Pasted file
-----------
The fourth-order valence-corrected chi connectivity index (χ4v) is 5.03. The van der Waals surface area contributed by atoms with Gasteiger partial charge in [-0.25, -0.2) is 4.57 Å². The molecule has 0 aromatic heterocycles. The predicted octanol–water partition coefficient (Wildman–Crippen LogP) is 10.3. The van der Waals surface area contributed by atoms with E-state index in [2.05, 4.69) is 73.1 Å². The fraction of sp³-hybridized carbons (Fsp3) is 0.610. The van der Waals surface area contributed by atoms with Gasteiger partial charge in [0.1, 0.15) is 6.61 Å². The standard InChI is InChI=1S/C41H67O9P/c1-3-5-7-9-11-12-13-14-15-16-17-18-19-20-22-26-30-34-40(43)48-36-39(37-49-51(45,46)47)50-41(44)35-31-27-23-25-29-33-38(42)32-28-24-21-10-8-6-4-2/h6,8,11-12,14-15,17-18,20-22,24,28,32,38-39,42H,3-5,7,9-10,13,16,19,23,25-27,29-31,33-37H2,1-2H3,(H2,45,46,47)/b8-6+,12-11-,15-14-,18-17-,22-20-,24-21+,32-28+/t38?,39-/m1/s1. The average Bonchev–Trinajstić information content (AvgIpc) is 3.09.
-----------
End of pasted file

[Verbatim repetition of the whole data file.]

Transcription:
The fourth-order valence-corrected chi connectivity index (χ4v) is 5.03. The van der Waals surface area contributed by atoms with Gasteiger partial charge in [-0.25, -0.2) is 4.57 Å². The molecule has 0 aromatic heterocycles. The predicted octanol–water partition coefficient (Wildman–Crippen LogP) is 10.3. The van der Waals surface area contributed by atoms with E-state index in [2.05, 4.69) is 73.1 Å². The fraction of sp³-hybridized carbons (Fsp3) is 0.610. The van der Waals surface area contributed by atoms with Gasteiger partial charge in [0.1, 0.15) is 6.61 Å². The standard InChI is InChI=1S/C41H67O9P/c1-3-5-7-9-11-12-13-14-15-16-17-18-19-20-22-26-30-34-40(43)48-36-39(37-49-51(45,46)47)50-41(44)35-31-27-23-25-29-33-38(42)32-28-24-21-10-8-6-4-2/h6,8,11-12,14-15,17-18,20-22,24,28,32,38-39,42H,3-5,7,9-10,13,16,19,23,25-27,29-31,33-37H2,1-2H3,(H2,45,46,47)/b8-6+,12-11-,15-14-,18-17-,22-20-,24-21+,32-28+/t38?,39-/m1/s1. The average Bonchev–Trinajstić information content (AvgIpc) is 3.09.